COPD Stages

Reviewed by: HU Medical Review Board | Last reviewed: July 2021. | Last updated: June 2023

If you have chronic obstructive pulmonary disorder (COPD), your doctor may have told you which stage you are in. Doctors use COPD stages to determine treatment and track how the disease is progressing. This means they track the amount of permanent damage that has already happened inside your lungs and how severe that damage is.1,2

Your COPD stage may also be called a COPD grade or GOLD stage. This is named after the Global Initiative for Chronic Obstructive Lung Disease (GOLD). You may also be given a letter, called your COPD group.1,3

The first step in identifying a person’s COPD stage is taking breathing tests called spirometry tests. These tests measure how well your lungs are working.3

Your doctor may also consider other factors when determining the stage, such as how often you have flare-ups, or exacerbations. You may be asked to fill in a questionnaire like the COPD Assessment Test (CAT) or modified Medical Research Council test (mMRC). Your doctor will use these results and the results of your spirometry tests to determine your stage.3

What are the 4 stages of COPD?

There are 4 possible stages, or grades, of COPD:1

  • Stage I: Mild COPD
  • Stage II: Moderate COPD
  • Stage III: Severe COPD
  • Stage IV: Very Severe COPD

Stage I COPD

Mild COPD means the lungs already have a small amount of damage but the disease has not progressed very far yet. Some people with stage I COPD may not even notice that their lungs are not working as well. Other people might have shortness of breath during exercise or other kinds of physical activity.1,3


In stage II COPD, the disease has progressed further. The person usually starts to experience symptoms more often than they did in Stage I.1,3

Stages III and IV COPD

In stages III and IV, a person usually has symptoms that are much more serious and happen more often. They will also have more serious flare-ups.1,3

COPD groups

Your COPD also may be identified with a letter, called a group. This is a newer identification method that GOLD introduced and is less commonly used. This letter describes your symptoms and risk. The meanings include:1,3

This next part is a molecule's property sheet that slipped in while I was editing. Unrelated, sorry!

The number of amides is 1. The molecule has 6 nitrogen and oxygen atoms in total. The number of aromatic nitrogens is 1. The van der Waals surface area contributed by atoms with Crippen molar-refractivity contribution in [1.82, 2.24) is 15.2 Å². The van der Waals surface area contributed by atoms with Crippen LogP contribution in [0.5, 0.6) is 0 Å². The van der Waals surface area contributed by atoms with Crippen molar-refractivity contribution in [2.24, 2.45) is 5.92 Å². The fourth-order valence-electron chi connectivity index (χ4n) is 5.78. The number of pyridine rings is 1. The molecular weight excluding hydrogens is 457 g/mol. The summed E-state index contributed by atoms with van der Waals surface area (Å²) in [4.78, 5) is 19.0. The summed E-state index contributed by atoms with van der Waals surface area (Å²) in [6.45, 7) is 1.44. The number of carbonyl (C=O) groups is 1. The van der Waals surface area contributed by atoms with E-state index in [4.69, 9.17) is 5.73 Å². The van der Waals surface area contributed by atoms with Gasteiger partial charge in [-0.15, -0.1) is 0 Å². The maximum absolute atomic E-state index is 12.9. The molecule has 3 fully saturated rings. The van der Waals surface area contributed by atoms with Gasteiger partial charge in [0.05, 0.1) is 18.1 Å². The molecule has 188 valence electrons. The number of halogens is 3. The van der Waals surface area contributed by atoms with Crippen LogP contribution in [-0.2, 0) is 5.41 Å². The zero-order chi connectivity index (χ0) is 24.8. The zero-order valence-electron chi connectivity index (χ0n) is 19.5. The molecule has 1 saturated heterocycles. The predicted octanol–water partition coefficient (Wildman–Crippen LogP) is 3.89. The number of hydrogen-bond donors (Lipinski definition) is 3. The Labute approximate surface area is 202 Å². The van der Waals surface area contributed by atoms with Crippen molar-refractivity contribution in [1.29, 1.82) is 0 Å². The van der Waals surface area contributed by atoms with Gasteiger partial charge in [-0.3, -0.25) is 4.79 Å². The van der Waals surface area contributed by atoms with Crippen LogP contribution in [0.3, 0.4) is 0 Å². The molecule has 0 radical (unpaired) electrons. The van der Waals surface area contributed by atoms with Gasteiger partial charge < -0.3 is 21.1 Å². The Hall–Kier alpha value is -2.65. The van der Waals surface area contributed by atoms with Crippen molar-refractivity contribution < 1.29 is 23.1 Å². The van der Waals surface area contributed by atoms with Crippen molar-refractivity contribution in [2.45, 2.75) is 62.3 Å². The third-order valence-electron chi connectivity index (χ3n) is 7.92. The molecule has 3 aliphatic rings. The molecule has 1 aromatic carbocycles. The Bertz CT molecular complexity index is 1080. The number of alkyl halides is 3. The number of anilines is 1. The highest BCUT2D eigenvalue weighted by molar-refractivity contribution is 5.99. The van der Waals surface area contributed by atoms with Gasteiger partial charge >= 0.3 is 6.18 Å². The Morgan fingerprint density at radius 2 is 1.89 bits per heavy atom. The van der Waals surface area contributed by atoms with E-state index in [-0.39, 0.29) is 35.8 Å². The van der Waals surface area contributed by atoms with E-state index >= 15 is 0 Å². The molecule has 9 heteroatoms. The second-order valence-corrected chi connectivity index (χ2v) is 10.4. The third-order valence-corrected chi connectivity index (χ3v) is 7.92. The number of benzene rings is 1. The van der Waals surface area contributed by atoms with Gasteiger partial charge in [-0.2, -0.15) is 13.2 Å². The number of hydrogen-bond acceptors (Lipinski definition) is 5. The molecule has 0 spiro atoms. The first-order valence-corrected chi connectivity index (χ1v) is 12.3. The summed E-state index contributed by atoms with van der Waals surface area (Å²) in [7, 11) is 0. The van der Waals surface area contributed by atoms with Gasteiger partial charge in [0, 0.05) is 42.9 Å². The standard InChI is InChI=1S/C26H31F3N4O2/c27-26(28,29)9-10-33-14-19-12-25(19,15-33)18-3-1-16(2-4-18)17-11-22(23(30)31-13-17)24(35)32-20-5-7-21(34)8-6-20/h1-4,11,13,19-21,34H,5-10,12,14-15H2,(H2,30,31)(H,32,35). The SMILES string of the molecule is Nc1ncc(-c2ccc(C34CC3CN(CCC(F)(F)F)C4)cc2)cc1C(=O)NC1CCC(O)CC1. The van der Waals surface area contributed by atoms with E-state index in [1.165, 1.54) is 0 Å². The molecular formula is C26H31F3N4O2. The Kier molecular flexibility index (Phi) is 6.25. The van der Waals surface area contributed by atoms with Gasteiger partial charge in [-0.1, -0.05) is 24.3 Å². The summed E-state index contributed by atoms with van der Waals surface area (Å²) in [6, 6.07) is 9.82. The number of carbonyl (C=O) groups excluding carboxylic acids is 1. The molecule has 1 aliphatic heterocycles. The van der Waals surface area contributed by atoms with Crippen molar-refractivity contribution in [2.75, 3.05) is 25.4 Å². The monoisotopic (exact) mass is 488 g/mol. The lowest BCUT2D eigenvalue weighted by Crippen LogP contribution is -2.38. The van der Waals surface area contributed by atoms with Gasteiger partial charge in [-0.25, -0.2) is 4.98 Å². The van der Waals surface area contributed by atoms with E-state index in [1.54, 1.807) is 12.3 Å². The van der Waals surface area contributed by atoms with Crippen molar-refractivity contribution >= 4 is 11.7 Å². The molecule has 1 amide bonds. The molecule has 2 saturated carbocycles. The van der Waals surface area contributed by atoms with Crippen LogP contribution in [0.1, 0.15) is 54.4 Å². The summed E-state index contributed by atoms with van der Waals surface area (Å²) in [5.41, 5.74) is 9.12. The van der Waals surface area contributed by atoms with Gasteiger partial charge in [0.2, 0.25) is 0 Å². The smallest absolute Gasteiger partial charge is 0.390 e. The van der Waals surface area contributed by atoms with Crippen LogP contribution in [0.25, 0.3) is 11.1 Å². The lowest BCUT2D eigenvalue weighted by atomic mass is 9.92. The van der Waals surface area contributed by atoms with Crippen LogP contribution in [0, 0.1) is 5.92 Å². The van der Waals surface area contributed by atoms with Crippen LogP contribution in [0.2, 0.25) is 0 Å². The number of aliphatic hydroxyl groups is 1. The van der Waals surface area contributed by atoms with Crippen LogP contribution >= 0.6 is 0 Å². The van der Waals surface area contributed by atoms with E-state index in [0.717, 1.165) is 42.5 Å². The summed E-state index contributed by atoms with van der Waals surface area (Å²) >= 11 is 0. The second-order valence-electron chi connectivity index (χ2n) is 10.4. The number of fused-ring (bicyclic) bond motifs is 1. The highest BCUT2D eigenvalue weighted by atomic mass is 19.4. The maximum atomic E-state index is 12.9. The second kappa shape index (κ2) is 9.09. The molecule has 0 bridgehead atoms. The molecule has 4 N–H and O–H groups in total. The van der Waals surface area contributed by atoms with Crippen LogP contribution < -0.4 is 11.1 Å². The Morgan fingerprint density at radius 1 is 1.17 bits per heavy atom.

• Group A: Lower risk, fewer symptoms
  • Group B: Lower risk, more symptoms
  • Group C: Higher risk, fewer symptoms
  • Group D: Higher risk, more symptoms

Why is it important to find out your COPD stage?

Your COPD stage gives your doctors an understanding of your specific case and how best to treat you. The different stages of COPD require different types of treatment strategies. The right kind of treatment allows people with COPD better control their symptoms. Each person's unique treatment plan includes advice about lifestyle changes, medicines, or breathing therapy options that are best for that stage of the disease.1,3

Your stage also gives your doctors the ability to track disease progression. By knowing your COPD stage at the beginning of treatment, they can track changes to the disease. This helps to show if a treatment plan has been effective. Testing your COPD stage again after you have been treated for a while can show how well the treatment is working.1,3

If the COPD stage has stayed the same between 2 tests, it means your disease has not gotten worse. This usually means the treatment plan is helping. In some cases, the next test might show that your COPD stage has gotten worse. If this happens, it is a sign that your doctor may need to change your treatment plan to better manage your condition.1,3

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